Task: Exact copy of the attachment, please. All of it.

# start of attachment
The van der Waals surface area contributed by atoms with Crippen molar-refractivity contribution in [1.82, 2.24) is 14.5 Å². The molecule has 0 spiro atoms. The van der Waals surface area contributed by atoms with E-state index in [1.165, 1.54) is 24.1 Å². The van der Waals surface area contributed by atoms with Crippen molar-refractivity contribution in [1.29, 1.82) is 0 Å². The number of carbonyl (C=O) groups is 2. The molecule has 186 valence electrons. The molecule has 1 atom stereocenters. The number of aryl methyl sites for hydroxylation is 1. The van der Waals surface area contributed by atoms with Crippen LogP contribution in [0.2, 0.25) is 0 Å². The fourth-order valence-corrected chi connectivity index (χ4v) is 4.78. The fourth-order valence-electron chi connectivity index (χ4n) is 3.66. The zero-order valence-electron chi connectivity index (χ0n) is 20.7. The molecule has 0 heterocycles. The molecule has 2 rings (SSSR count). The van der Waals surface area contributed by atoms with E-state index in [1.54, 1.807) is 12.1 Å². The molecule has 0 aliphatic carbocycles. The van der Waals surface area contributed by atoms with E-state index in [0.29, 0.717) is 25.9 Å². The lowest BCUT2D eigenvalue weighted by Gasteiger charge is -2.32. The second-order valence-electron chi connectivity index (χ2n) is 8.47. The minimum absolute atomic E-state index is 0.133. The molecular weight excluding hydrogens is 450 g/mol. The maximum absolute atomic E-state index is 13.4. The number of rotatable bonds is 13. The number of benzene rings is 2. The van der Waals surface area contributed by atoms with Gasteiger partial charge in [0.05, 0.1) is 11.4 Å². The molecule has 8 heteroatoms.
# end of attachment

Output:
The van der Waals surface area contributed by atoms with Crippen molar-refractivity contribution in [1.82, 2.24) is 14.5 Å². The molecule has 0 spiro atoms. The van der Waals surface area contributed by atoms with E-state index in [1.165, 1.54) is 24.1 Å². The van der Waals surface area contributed by atoms with Crippen molar-refractivity contribution in [1.29, 1.82) is 0 Å². The number of carbonyl (C=O) groups is 2. The molecule has 186 valence electrons. The molecule has 1 atom stereocenters. The number of aryl methyl sites for hydroxylation is 1. The van der Waals surface area contributed by atoms with Crippen LogP contribution in [0.2, 0.25) is 0 Å². The fourth-order valence-corrected chi connectivity index (χ4v) is 4.78. The fourth-order valence-electron chi connectivity index (χ4n) is 3.66. The zero-order valence-electron chi connectivity index (χ0n) is 20.7. The molecule has 0 heterocycles. The molecule has 2 rings (SSSR count). The van der Waals surface area contributed by atoms with E-state index in [1.54, 1.807) is 12.1 Å². The molecule has 0 aliphatic carbocycles. The van der Waals surface area contributed by atoms with E-state index in [0.29, 0.717) is 25.9 Å². The lowest BCUT2D eigenvalue weighted by Gasteiger charge is -2.32. The second-order valence-electron chi connectivity index (χ2n) is 8.47. The minimum absolute atomic E-state index is 0.133. The molecular weight excluding hydrogens is 450 g/mol. The maximum absolute atomic E-state index is 13.4. The number of rotatable bonds is 13. The number of benzene rings is 2. The van der Waals surface area contributed by atoms with Gasteiger partial charge in [0.05, 0.1) is 11.4 Å². The molecule has 8 heteroatoms.